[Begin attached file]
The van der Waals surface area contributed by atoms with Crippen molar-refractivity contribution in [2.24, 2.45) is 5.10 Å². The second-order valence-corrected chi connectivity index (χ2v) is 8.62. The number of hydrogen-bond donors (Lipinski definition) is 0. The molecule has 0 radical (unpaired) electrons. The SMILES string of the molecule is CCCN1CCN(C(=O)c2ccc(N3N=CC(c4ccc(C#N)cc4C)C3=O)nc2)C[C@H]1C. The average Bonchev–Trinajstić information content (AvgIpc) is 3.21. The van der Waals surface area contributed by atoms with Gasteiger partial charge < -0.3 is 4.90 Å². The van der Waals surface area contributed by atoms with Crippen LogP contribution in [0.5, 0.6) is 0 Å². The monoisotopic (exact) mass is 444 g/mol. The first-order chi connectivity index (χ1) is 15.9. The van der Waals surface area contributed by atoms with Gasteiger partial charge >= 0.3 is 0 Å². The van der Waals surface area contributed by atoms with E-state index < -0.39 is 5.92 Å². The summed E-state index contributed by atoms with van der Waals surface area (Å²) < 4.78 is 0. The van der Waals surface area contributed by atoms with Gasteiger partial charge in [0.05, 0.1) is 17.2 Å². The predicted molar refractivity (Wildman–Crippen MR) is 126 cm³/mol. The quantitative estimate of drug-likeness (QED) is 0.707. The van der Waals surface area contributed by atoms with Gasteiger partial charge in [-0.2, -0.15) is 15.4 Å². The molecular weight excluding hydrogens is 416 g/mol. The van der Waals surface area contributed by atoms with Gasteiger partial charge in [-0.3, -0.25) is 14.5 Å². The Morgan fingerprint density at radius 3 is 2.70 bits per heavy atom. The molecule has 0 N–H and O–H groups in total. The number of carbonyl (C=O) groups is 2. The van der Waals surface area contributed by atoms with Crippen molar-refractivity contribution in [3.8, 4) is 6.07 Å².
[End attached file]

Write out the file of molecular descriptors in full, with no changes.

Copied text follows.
The van der Waals surface area contributed by atoms with Crippen molar-refractivity contribution in [2.24, 2.45) is 5.10 Å². The second-order valence-corrected chi connectivity index (χ2v) is 8.62. The number of hydrogen-bond donors (Lipinski definition) is 0. The molecule has 0 radical (unpaired) electrons. The SMILES string of the molecule is CCCN1CCN(C(=O)c2ccc(N3N=CC(c4ccc(C#N)cc4C)C3=O)nc2)C[C@H]1C. The average Bonchev–Trinajstić information content (AvgIpc) is 3.21. The van der Waals surface area contributed by atoms with Gasteiger partial charge < -0.3 is 4.90 Å². The van der Waals surface area contributed by atoms with Crippen LogP contribution in [0.5, 0.6) is 0 Å². The monoisotopic (exact) mass is 444 g/mol. The first-order chi connectivity index (χ1) is 15.9. The van der Waals surface area contributed by atoms with Gasteiger partial charge >= 0.3 is 0 Å². The van der Waals surface area contributed by atoms with E-state index < -0.39 is 5.92 Å². The summed E-state index contributed by atoms with van der Waals surface area (Å²) < 4.78 is 0. The van der Waals surface area contributed by atoms with Gasteiger partial charge in [0.05, 0.1) is 17.2 Å². The predicted molar refractivity (Wildman–Crippen MR) is 126 cm³/mol. The quantitative estimate of drug-likeness (QED) is 0.707. The van der Waals surface area contributed by atoms with Gasteiger partial charge in [-0.2, -0.15) is 15.4 Å². The molecular weight excluding hydrogens is 416 g/mol. The van der Waals surface area contributed by atoms with Gasteiger partial charge in [-0.3, -0.25) is 14.5 Å². The Morgan fingerprint density at radius 3 is 2.70 bits per heavy atom. The molecule has 0 N–H and O–H groups in total. The number of carbonyl (C=O) groups is 2. The van der Waals surface area contributed by atoms with Crippen molar-refractivity contribution in [3.8, 4) is 6.07 Å².